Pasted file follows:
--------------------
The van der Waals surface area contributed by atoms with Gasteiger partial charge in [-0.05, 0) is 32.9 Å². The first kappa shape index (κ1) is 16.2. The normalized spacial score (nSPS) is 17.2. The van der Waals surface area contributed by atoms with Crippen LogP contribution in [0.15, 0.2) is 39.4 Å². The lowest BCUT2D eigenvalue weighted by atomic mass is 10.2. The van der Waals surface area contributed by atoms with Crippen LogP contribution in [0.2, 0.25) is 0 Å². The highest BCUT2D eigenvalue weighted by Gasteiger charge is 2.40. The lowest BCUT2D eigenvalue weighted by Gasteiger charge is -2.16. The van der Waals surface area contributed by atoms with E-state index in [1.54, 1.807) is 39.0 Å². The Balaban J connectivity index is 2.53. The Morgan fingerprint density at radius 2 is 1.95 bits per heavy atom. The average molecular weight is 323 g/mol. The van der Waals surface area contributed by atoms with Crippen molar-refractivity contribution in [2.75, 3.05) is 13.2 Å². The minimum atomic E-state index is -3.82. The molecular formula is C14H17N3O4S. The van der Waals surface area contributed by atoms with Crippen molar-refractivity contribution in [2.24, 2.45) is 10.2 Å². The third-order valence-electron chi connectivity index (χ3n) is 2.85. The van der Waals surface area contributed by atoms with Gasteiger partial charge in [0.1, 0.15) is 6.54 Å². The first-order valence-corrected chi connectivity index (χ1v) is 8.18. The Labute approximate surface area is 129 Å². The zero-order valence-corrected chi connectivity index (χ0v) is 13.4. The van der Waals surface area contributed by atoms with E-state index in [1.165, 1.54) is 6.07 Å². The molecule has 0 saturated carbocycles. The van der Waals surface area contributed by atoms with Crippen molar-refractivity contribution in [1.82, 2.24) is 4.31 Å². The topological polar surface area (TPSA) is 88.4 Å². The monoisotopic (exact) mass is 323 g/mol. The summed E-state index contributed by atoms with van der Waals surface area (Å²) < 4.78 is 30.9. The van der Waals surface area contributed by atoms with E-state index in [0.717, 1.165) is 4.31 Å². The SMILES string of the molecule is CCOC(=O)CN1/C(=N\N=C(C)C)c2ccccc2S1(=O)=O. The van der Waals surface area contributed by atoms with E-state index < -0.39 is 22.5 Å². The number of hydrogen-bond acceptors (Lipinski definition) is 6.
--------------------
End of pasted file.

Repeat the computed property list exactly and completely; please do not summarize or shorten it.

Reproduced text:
The van der Waals surface area contributed by atoms with Gasteiger partial charge in [-0.05, 0) is 32.9 Å². The first kappa shape index (κ1) is 16.2. The normalized spacial score (nSPS) is 17.2. The van der Waals surface area contributed by atoms with Crippen LogP contribution in [0.15, 0.2) is 39.4 Å². The lowest BCUT2D eigenvalue weighted by atomic mass is 10.2. The van der Waals surface area contributed by atoms with Crippen LogP contribution in [0.2, 0.25) is 0 Å². The highest BCUT2D eigenvalue weighted by Gasteiger charge is 2.40. The lowest BCUT2D eigenvalue weighted by Gasteiger charge is -2.16. The van der Waals surface area contributed by atoms with E-state index in [1.54, 1.807) is 39.0 Å². The Balaban J connectivity index is 2.53. The Morgan fingerprint density at radius 2 is 1.95 bits per heavy atom. The average molecular weight is 323 g/mol. The van der Waals surface area contributed by atoms with Crippen molar-refractivity contribution in [2.75, 3.05) is 13.2 Å². The minimum atomic E-state index is -3.82. The molecular formula is C14H17N3O4S. The van der Waals surface area contributed by atoms with Crippen molar-refractivity contribution in [2.24, 2.45) is 10.2 Å². The third-order valence-electron chi connectivity index (χ3n) is 2.85. The van der Waals surface area contributed by atoms with Gasteiger partial charge in [0.1, 0.15) is 6.54 Å². The first-order valence-corrected chi connectivity index (χ1v) is 8.18. The Labute approximate surface area is 129 Å². The zero-order valence-corrected chi connectivity index (χ0v) is 13.4. The van der Waals surface area contributed by atoms with E-state index in [1.165, 1.54) is 6.07 Å². The molecule has 0 saturated carbocycles. The van der Waals surface area contributed by atoms with Crippen molar-refractivity contribution in [1.82, 2.24) is 4.31 Å². The topological polar surface area (TPSA) is 88.4 Å². The monoisotopic (exact) mass is 323 g/mol. The summed E-state index contributed by atoms with van der Waals surface area (Å²) < 4.78 is 30.9. The van der Waals surface area contributed by atoms with E-state index in [0.717, 1.165) is 4.31 Å². The SMILES string of the molecule is CCOC(=O)CN1/C(=N\N=C(C)C)c2ccccc2S1(=O)=O. The van der Waals surface area contributed by atoms with E-state index < -0.39 is 22.5 Å². The number of hydrogen-bond acceptors (Lipinski definition) is 6.